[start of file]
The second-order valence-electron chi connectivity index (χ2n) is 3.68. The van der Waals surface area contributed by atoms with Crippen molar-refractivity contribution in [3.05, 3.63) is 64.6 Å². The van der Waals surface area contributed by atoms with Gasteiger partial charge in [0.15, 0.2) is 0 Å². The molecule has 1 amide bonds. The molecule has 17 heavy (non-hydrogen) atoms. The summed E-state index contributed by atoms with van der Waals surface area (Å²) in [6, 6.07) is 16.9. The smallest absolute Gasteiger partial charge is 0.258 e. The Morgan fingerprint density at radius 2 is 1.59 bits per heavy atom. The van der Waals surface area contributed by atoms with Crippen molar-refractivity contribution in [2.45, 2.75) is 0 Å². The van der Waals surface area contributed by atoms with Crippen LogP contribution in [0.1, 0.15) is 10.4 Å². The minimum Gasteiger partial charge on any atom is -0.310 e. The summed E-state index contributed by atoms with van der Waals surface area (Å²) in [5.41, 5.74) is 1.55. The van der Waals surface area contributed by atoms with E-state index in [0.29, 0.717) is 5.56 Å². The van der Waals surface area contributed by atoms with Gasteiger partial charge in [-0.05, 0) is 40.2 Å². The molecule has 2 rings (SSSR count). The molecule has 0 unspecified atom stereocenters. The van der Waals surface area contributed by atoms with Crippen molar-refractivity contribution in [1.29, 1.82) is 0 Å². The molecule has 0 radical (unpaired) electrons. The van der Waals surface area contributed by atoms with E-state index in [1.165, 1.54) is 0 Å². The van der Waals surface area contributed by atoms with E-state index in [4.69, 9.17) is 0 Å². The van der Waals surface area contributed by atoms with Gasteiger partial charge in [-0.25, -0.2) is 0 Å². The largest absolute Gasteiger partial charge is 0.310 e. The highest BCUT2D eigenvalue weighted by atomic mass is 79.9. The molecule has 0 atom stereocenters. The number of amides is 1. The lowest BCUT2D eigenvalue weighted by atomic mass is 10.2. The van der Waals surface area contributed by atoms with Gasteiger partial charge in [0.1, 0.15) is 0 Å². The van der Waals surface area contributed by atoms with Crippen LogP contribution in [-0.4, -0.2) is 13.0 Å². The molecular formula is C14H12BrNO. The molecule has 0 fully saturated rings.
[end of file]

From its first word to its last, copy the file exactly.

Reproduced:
The second-order valence-electron chi connectivity index (χ2n) is 3.68. The van der Waals surface area contributed by atoms with Crippen molar-refractivity contribution in [3.05, 3.63) is 64.6 Å². The van der Waals surface area contributed by atoms with Gasteiger partial charge in [0.15, 0.2) is 0 Å². The molecule has 1 amide bonds. The molecule has 17 heavy (non-hydrogen) atoms. The summed E-state index contributed by atoms with van der Waals surface area (Å²) in [6, 6.07) is 16.9. The smallest absolute Gasteiger partial charge is 0.258 e. The Morgan fingerprint density at radius 2 is 1.59 bits per heavy atom. The van der Waals surface area contributed by atoms with Crippen molar-refractivity contribution in [2.45, 2.75) is 0 Å². The van der Waals surface area contributed by atoms with Crippen LogP contribution in [0.1, 0.15) is 10.4 Å². The minimum Gasteiger partial charge on any atom is -0.310 e. The summed E-state index contributed by atoms with van der Waals surface area (Å²) in [5.41, 5.74) is 1.55. The van der Waals surface area contributed by atoms with E-state index in [0.29, 0.717) is 5.56 Å². The van der Waals surface area contributed by atoms with Gasteiger partial charge in [-0.05, 0) is 40.2 Å². The molecule has 2 rings (SSSR count). The molecule has 0 unspecified atom stereocenters. The van der Waals surface area contributed by atoms with Crippen molar-refractivity contribution in [1.29, 1.82) is 0 Å². The molecule has 0 radical (unpaired) electrons. The van der Waals surface area contributed by atoms with E-state index in [1.165, 1.54) is 0 Å². The van der Waals surface area contributed by atoms with E-state index in [4.69, 9.17) is 0 Å². The van der Waals surface area contributed by atoms with Gasteiger partial charge in [-0.25, -0.2) is 0 Å². The largest absolute Gasteiger partial charge is 0.310 e. The highest BCUT2D eigenvalue weighted by atomic mass is 79.9. The molecule has 0 atom stereocenters. The number of amides is 1. The lowest BCUT2D eigenvalue weighted by atomic mass is 10.2. The van der Waals surface area contributed by atoms with Gasteiger partial charge in [0.1, 0.15) is 0 Å². The van der Waals surface area contributed by atoms with Crippen LogP contribution in [-0.4, -0.2) is 13.0 Å². The molecular formula is C14H12BrNO. The molecule has 0 fully saturated rings.